During Mardi Gras season, tradition takes the (king) cake
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New Orleans is a city strong on traditions, and few inspire as much passion as the king cakes of Mardi Gras season. Do you eat Haydel's, Gambino's or Randazzo's? Fillings and toppings or old-school simplicity? Do you nibble before the Jan. 6 start to the season, or is that sacrilegious?
To see folks' devotion for the ring-shaped confection, look no further than an early morning at Manny Randazzo King Cakes in suburban Metairie. Despite frigid weather and rain, the line began forming a half-hour before the 6:30 a.m. opening on Jan. 6.
"To me, it's the best in the city," said Drew Boston, 23. "It just depends on what you like. What kind of cake you want, what kind of icing you want, what kind of toppings you want." Boston takes the cakes to his mother in Baton Rouge on the weekends — she's loyal to the Randazzo brand.
Until Mardi Gras ends Feb. 28, king cakes are everywhere. People bring them to the office. Lawyers ship them to clients. Families eat them watching the parades. Neighborhood bars serve them — nothing goes better with beer than dough, cinnamon and frosting.
Rules are a big part of the king cake tradition — but for every one, there's probably an exception. Among the traditions: Jan. 6 kicks off the season because it commemorates the day the three kings visited baby Jesus, and it marks the start of Carnival season. The cakes usually disappear after Fat Tuesday. And inside, there's a
King cakes can be found as "rosca de reyes" in many Spanish-speaking countries and "galette de rois" in France. Still, few places take the tradition as seriously as New Orleans, where everyone seems to be wiping the signature colored sugar from their mouths. Here, it's not just eating king cake that's important; it's the kind of king cake you pick. Everyone has a
Todd Duvio's family moved away years ago but hand carried four king cakes on the return flight to California after Christmas. "My household is very split on king cakes," he said. "One of my sons is strictly Manny Randazzo's, and he will not eat anything else. ... My wife likes Haydel's."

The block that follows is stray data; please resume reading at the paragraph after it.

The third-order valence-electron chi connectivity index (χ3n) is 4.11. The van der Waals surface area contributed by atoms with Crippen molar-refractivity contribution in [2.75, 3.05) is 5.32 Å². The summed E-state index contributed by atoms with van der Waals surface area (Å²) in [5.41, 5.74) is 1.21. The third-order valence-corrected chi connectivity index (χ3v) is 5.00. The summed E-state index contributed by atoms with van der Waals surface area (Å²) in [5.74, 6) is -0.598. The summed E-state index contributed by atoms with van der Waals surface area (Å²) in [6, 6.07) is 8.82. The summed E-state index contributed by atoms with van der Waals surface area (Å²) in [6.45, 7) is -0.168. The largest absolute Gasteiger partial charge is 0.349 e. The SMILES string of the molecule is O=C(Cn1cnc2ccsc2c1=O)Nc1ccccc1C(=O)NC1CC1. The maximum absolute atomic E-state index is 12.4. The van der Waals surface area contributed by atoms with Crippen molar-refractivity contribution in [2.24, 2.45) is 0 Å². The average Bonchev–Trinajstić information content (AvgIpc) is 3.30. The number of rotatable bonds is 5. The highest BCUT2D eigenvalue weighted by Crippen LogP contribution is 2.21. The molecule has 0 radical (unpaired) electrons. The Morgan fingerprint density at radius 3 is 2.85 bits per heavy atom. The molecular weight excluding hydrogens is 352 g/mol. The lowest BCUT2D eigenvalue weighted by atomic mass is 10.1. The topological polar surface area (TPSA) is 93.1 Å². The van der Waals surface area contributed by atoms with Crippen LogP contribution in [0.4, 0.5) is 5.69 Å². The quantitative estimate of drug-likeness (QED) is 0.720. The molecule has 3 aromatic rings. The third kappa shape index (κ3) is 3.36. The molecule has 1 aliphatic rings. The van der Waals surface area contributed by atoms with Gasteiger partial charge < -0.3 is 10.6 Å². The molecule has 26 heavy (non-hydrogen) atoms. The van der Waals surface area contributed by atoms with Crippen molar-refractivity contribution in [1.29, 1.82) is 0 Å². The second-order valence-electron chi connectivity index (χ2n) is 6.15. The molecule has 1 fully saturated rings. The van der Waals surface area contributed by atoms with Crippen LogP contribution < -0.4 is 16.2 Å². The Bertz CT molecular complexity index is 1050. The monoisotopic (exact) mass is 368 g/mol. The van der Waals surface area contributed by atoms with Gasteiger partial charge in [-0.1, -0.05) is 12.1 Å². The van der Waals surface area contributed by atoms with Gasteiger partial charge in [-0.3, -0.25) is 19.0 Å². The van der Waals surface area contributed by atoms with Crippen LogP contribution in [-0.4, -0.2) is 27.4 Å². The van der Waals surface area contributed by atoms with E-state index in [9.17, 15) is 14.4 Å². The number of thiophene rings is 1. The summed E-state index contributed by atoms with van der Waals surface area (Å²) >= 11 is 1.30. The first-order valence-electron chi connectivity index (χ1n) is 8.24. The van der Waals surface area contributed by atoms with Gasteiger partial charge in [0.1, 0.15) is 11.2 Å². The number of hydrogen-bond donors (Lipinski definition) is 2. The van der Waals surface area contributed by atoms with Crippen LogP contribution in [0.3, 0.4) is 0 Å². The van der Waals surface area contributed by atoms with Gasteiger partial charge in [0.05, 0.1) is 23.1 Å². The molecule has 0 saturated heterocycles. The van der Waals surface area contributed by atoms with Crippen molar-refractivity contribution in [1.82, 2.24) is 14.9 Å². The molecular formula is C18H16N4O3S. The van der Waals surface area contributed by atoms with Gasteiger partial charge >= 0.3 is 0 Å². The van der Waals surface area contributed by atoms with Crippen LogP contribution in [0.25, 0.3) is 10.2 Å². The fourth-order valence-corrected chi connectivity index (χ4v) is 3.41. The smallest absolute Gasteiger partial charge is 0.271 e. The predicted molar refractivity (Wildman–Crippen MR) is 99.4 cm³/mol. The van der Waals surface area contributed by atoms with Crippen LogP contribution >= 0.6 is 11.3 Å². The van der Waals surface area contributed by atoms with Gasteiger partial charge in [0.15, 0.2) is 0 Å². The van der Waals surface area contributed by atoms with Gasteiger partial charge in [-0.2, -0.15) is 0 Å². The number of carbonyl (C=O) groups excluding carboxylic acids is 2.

Many bakery preferences have been around for decades. Jackie-Sue Scelfo, a Gambino's Bakery spokeswoman, says it's often based on what people were brought up on, what Mom and Grandma ate.
"The people from here, I find they are very loyal — whether it's their bakery or their bank," she said.
McKenzie's, a longtime New Orleans bakery chain, inspired that kind of loyalty with a fairly simple king cake with no fillings, brushed with simple syrup and sprinkled with colored sugar. The cake is so popular it sort of came back from the dead: McKenzie's went out of business, but bakery chain Tastee Corp. bought the recipes. Tastee started selling the old-school McKenzie king cake around 2003 or 2004.
"People were coming from all over: 'Is it true? Is it true?'" said David Simoneaux, president of Tastee. "I think it is just the simplicity of it. I think it just brings back a lot of memories."
Still, new bakeries and king cakes gain devotees every day. And people who are new to New Orleans feel passionately, too. Maggie Scales, executive pastry chef for the Donald Link Restaurant Group, moved to the city six years ago, knowing nothing of king cakes or the rush surrounding them. Now she oversees a pastry empire that includes traditional French-style king cake (two layers of puff pastry with almond cream in the middle and none of that American colored sugar), a more New Orleans-style king cake in an oval shape, and the Elvis king cake which is as decadent as the king himself. She's even experimented with a peanut butter and jelly king cake.
But for her and many others in New Orleans, you don't experiment with one king tradition: timing.
"Jan. 6. That's when you can officially have your first slice of king cake, and it's a huge day," she says. "People have been asking since the beginning of December, and I have held true to Jan. 6."
Follow Rebecca Santana on Twitter at https://twitter.com/ruskygal .
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